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The legendary Megalodon
Portrayed as a terrifying nightmare in film culture, the Megalodon is rumored to haunt our oceans even to this day, the Jaws of the underwater world. As thrilling as this representation is, and as convenient as it is for scary movies, the image of the Megalodon is far from the truth. The Megalodon is an extinct species of shark, that prowled the oceans of the world from the Early Miocene to the Late Pliocene, about 23 to 2.6 million years ago. This 18 m shark was the ultimate predator of its period, until climate change and both exploitative and interference competition drove it to extinction. In this blog, we will look at the major characteristics of this legendary animal that all divers should know about.
Phylogeny and appearance
Megalodons are classified in the Chordata phylum, more precisely in the Chondrichthyes class, like all sharks and cartilaginous fishes. In a phylogenetic perspective, it is closely related to the Great White shark even though it is believed to have looked more like a Basking shark or even a Sand-Tiger shark.
The Megalodon reached a maximum of 18 m in length, though it generally only grew to 10 m. This shark is characterized by a stocky body and a broad, powerful jaw. Its fins resembling those found in modern Great Whites, although were much thicker due to the larger body size of the Megalodon. The most iconic part of the Megalodon anatomy is its teeth. The teeth are made of dentin, a hard calcified tissue that does not easily decompose, which protects the fossils making them the primary source of research on the animal. A single tooth can measure up to 18 cm in length, the largest tooth size of any shark ever recorded. They are broad, triangular and thick. Thanks to these fossils, scientists were able to construct a Megalodon jaw model, and with vertebrae fossils, to determine the general anatomy of the shark. Megalodon jaws can be seen in many aquariums, as they make a very cool photo background.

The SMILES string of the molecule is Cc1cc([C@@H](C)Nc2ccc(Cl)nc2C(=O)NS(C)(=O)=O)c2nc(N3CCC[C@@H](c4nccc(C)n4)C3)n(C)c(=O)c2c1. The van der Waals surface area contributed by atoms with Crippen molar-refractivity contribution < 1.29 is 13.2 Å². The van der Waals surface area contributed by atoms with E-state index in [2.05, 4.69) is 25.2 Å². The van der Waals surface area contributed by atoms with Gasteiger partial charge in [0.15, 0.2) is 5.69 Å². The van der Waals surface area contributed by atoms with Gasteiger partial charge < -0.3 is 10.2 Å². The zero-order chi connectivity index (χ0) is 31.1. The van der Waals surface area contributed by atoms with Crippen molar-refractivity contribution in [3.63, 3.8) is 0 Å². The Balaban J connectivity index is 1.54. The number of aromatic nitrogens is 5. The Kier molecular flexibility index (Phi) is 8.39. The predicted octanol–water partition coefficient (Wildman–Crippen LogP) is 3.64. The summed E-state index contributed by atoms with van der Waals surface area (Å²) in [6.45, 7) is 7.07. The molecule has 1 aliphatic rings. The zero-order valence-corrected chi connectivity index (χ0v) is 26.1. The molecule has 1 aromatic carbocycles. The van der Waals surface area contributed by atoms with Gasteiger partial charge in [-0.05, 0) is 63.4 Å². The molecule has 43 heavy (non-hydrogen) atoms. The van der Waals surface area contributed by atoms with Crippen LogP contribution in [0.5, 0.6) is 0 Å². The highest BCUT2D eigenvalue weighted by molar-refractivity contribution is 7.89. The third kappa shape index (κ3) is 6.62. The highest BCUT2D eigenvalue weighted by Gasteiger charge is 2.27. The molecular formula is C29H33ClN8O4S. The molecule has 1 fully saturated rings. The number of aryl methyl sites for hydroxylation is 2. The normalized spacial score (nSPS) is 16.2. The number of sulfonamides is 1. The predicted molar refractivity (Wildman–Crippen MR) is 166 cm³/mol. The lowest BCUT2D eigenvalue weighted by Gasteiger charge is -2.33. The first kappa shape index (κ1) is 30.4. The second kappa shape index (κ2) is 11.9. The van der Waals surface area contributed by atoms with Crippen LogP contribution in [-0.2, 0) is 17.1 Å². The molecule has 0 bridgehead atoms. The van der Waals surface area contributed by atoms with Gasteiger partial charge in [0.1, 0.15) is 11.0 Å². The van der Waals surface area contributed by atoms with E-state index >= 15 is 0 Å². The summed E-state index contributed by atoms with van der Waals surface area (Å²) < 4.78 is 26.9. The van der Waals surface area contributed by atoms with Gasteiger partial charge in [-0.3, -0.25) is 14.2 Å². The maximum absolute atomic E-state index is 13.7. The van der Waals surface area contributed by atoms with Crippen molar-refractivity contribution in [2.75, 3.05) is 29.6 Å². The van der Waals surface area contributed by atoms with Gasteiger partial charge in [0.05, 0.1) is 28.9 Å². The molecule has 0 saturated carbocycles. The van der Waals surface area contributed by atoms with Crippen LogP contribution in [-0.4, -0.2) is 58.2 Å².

Due to the cartilaginous skeleton of the shark, specimens are poorly preserved through times, thus there is still a lot of debate about the true appearance of the Megalodon. The fossil teeth helped determine the shape of its skull and its general phylogeny, pointing to the Great White as its closest living relative. The recovery of a few vertebrae allowed for further study, particularly determining its size. Finally, some coprolite remains were recovered, which are essentially fossilized feces. These fossils gave scientists information on the shape of the sharks intestines, indicating that they may have had a spiral valve, a corkscrew-shaped portion of the lower intestines. Therefore, a limited fossil analysis restricts what we know about the Megalodon.
Lifestyle (nutrition, range)
Megalodons were top predators and opportunistic feeders. They fed on cetaceans, seals, and sea turtles to name a few. Unlike Great Whites who attack the soft underside of their prey, Megalodons were able to directly crush through the chest cavity of its prey. The incredible power in the jaw of the Megalodon gave it this significant predatory advantage.
Megalodons used to be found in all oceans of the world. Most fossils were found in the Mediterranean sea, and along the coasts of continents such as North America and Australia. Pups and juvenile sharks were mostly found in warm coastal waters, where there is a wide abundance of food, and good protection from predators. The larger adults prowled the open ocean, as a solitary apex predator.
There were two main factors that played a role in the Megalodons extinction. First of all, Megalodons lived in a very competitive environment, being a top predator. Its food resource was shared with whale-eating cetaceans and other sharks. This competition was both exploitative and interference, meaning the two competitors sometimes fought extensively for the resource. Sharing resources may have therefore led to a decrease in Megalodon numbers. A second major factor was the effect of climate change on the feeding habits of the Megalodons major food sources. As the global weather varied, whales changed their feeding habits to follow plankton abundance, thus moving out of the Megalodons habitat range, by going far north and south where the water is too cold for Megalodons to survive. These two major factors were therefore the two main reasons that the Megalodon went extinct about 2.6 million years ago.
In conclusion, the Megalodon was one of the world's top predators. Its hunting technique used the incredible power of its jaws to catch prey such as whales, turtles and other sharks. The Megalodon is the largest shark to have ever lived. Having gone extinct 2.6 million years ago due to climate change and competition over resources, the Megalodon is still used today as a thriller movie villain. But now you know that this wonderful work of nature is undoubtedly extinct, so there is nothing to fear and the thriller “Jaws” is a lie. That's the Megalodon for you!